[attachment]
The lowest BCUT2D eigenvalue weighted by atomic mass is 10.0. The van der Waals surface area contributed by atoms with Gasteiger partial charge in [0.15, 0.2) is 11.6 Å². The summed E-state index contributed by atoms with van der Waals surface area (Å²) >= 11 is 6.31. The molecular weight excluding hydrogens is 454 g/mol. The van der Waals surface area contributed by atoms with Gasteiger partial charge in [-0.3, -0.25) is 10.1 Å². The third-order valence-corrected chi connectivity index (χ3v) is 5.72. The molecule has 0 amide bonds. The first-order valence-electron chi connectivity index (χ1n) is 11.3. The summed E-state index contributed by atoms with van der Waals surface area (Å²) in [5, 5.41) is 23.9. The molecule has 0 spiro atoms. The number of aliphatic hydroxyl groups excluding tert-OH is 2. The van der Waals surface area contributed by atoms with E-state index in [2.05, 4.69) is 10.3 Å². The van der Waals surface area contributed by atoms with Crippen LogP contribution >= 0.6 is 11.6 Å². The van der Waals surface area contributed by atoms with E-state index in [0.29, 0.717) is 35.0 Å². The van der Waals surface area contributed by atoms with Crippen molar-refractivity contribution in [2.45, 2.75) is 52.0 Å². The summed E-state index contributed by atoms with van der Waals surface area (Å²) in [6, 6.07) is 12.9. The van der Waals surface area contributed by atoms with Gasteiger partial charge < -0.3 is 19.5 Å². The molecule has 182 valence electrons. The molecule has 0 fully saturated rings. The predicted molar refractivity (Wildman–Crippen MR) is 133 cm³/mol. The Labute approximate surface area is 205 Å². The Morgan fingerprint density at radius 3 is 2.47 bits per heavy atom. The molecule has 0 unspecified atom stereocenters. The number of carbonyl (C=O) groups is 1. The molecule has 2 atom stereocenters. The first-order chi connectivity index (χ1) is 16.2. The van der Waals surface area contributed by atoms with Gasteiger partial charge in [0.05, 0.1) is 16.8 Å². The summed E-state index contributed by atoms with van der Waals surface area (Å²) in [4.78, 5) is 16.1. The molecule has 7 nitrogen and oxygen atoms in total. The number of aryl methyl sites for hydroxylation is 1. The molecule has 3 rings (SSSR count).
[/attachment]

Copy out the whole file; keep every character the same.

The lowest BCUT2D eigenvalue weighted by atomic mass is 10.0. The van der Waals surface area contributed by atoms with Gasteiger partial charge in [0.15, 0.2) is 11.6 Å². The summed E-state index contributed by atoms with van der Waals surface area (Å²) >= 11 is 6.31. The molecular weight excluding hydrogens is 454 g/mol. The van der Waals surface area contributed by atoms with Gasteiger partial charge in [-0.3, -0.25) is 10.1 Å². The third-order valence-corrected chi connectivity index (χ3v) is 5.72. The molecule has 0 amide bonds. The first-order valence-electron chi connectivity index (χ1n) is 11.3. The summed E-state index contributed by atoms with van der Waals surface area (Å²) in [5, 5.41) is 23.9. The molecule has 0 spiro atoms. The number of aliphatic hydroxyl groups excluding tert-OH is 2. The van der Waals surface area contributed by atoms with E-state index in [2.05, 4.69) is 10.3 Å². The van der Waals surface area contributed by atoms with Crippen LogP contribution >= 0.6 is 11.6 Å². The van der Waals surface area contributed by atoms with E-state index in [0.29, 0.717) is 35.0 Å². The van der Waals surface area contributed by atoms with Crippen molar-refractivity contribution in [2.45, 2.75) is 52.0 Å². The summed E-state index contributed by atoms with van der Waals surface area (Å²) in [6, 6.07) is 12.9. The van der Waals surface area contributed by atoms with Gasteiger partial charge < -0.3 is 19.5 Å². The molecule has 182 valence electrons. The molecule has 0 fully saturated rings. The predicted molar refractivity (Wildman–Crippen MR) is 133 cm³/mol. The Labute approximate surface area is 205 Å². The Morgan fingerprint density at radius 3 is 2.47 bits per heavy atom. The molecule has 0 unspecified atom stereocenters. The number of carbonyl (C=O) groups is 1. The molecule has 2 atom stereocenters. The first-order chi connectivity index (χ1) is 16.2. The van der Waals surface area contributed by atoms with Gasteiger partial charge in [0.05, 0.1) is 16.8 Å². The summed E-state index contributed by atoms with van der Waals surface area (Å²) in [4.78, 5) is 16.1. The molecule has 7 nitrogen and oxygen atoms in total. The number of aryl methyl sites for hydroxylation is 1. The molecule has 3 rings (SSSR count).